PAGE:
'Midsommar' Is Already the Most Terrifying Movie of the Summer
While introducing his latest horror symphony, Midsommar, Ari Aster addressed what many were probably wondering after seeing his debut feature Hereditary: How he's doing. "I wrote this when I was going through a breakup," he told the audience about the brightly lit fever dream they were about to witness. "I’m better now."
When Hereditary premiered at the 2018 Sundance Film Festival, it seemed to almost come from nowhere, like a pole on the highway as a car whizzes by. A year and effusive praise changes a lot, and thus Midsommar entered the conversation with a lavish special screening at Alamo Drafthouse theaters across the country. In New York, at least, there was a themed menu (with Swedish meatballs, of course) and cocktails on every seat. (As far as I know, the drinks did not contain any psychotropic substances, like the beverages consumed on screen. I only had a couple of sips, though.) This is all to say that the hype machine was in full force as one of the first batches of critics sat down to watch the film before its release.
What was in store was not a crowd-pleaser by any traditional means -- in fact, the champagne flutes seemed almost insensitive after the deeply upsetting first act. No, Midsommar is a deliberately paced journey into a sun-kissed hell. It's brutal and grotesque, but also absurdly hilarious. The film is not shy about the fact that it's a heightened tale of a relationship gone sour, and it's the manner in which it marries Aster's knack for creatively wrought monstrosities with mundane frustrations that make it both deliriously fun and rattling to its core.
To that end, the film opens on its heroine, Dani (Florence Pugh), in a state of panic. She's gotten a distressing email from her sister, which is the primary source of her worry, but she's also concerned that she's relying too heavily on her disinterested boyfriend, Christian (Jack Reynor), for support. "What if I need him too often," she wonders on a phone call to an unnamed friend. As one might expect given Midsommar's pedigree, Dani's fears are justified.
The traumatic event that has befallen her family is revealed in one of the most gruesome tracking shots in recent memory, and despite Christian's apathy toward his girlfriend, he continues dating her out of a sense of obligation. When June rolls around, he begrudgingly invites her on a Swedish sojourn to visit the homeland of one of his buds, Pelle (Vilhelm Blomgren), who ominously advertises all the midsummer festivities that will take place. The group of American students includes Josh (William Jackson Harper), who's researching his thesis; and Mark, played by a sneering and vaping Will Poulter, who just wants to get laid. The trip is ultimately an excuse to party.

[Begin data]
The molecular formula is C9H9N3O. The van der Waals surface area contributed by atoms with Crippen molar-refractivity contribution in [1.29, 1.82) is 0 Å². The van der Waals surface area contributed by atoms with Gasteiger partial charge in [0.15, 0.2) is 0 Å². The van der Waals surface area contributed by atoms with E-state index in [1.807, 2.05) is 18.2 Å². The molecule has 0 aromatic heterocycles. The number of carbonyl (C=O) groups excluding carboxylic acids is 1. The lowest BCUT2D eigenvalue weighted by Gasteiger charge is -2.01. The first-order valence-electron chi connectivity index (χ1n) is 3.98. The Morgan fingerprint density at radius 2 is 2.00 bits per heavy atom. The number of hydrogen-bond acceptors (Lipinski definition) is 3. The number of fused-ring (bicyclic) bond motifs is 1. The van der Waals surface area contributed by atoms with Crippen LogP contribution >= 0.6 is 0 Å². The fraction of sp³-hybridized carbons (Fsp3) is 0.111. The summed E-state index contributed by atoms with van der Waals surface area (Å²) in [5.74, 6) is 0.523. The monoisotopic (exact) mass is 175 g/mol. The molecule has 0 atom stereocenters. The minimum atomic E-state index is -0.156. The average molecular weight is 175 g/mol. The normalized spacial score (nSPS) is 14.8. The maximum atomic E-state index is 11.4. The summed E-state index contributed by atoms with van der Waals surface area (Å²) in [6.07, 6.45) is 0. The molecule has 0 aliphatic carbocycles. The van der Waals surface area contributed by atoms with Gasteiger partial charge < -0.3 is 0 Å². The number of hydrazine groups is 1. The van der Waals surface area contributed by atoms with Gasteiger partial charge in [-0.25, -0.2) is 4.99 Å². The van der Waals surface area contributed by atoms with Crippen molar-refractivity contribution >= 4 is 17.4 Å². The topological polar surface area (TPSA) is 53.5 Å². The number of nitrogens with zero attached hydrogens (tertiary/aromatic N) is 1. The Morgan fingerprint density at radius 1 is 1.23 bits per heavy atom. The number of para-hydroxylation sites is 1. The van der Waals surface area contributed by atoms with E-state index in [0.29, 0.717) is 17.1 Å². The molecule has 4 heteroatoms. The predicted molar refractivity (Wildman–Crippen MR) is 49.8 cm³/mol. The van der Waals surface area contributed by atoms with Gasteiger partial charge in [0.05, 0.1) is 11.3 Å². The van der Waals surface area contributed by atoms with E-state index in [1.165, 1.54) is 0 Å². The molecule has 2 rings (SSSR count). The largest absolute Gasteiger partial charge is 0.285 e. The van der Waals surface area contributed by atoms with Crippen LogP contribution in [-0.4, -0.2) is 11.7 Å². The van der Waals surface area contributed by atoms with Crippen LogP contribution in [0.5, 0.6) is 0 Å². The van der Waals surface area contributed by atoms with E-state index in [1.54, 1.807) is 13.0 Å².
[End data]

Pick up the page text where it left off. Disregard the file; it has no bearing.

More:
Aster starts employing some visual tricks as soon as his unsuspecting visitors touch down in Sweden. On their drive to the outskirts of Pelle's strange commune, the world is quite literally flipped upside down thanks to the psychedelic mushrooms the group has taken. Aster once described Midsommar as "Wizard of Oz for perverts," and stepping into the unrelenting sunlight of the Hårga community is indeed like entering the technicolor world of Oz, except with far more bloodshed. The drawings on the walls of the room where all the young adults are supposed to sleep spell out the trouble that lies ahead, but no one realizes how literal the art is until it's too late.
As the narrative draws on -- the film is a sturdy 140 minutes -- both the characters and the audience start to drift into the alternate reality of this community. Aster subtly strips away all connections to the mundane squabbles of millennial life so that by the end, you feel like you've landed on another planet.
Pugh, a performer who has already been great and seems destined for more greatness, anchors the film with her devastation, her face contorting with skepticism, sorrow, and sneers. Her pain is at the root of the action, but Midsommar is also a bizarrely funny movie. Much of that humor comes from Poulter, posturing as a bro asshole whose idiocy is both naive and doomed, but also from Reynor, playing essentially the worst boyfriend ever. Christian's awfulness is rooted in aggressive mediocrity -- he's not particularly abusive, just generally shitty. As the ridiculousness of his situation increases, culminating in what is maybe one of the oddest sex scenes ever, Reynor displays a goofy bewilderment that can only elicit giggles.
There are moments when you think the comedy might overtake the pulsating dread, but this is an Ari Aster movie, after all, which means evil (or something akin to it) wins out in the end. Sure, some viewers may leave Midsommar finding themselves wanting more -- closure, explanation -- but that's also what makes it wonderful. Hårga is such a rich tapestry of terror, designed to envelope you in its creepy embrace, that it's a perverse pleasure to spend time traipsing through its grass. You may even want to put on a flower crown.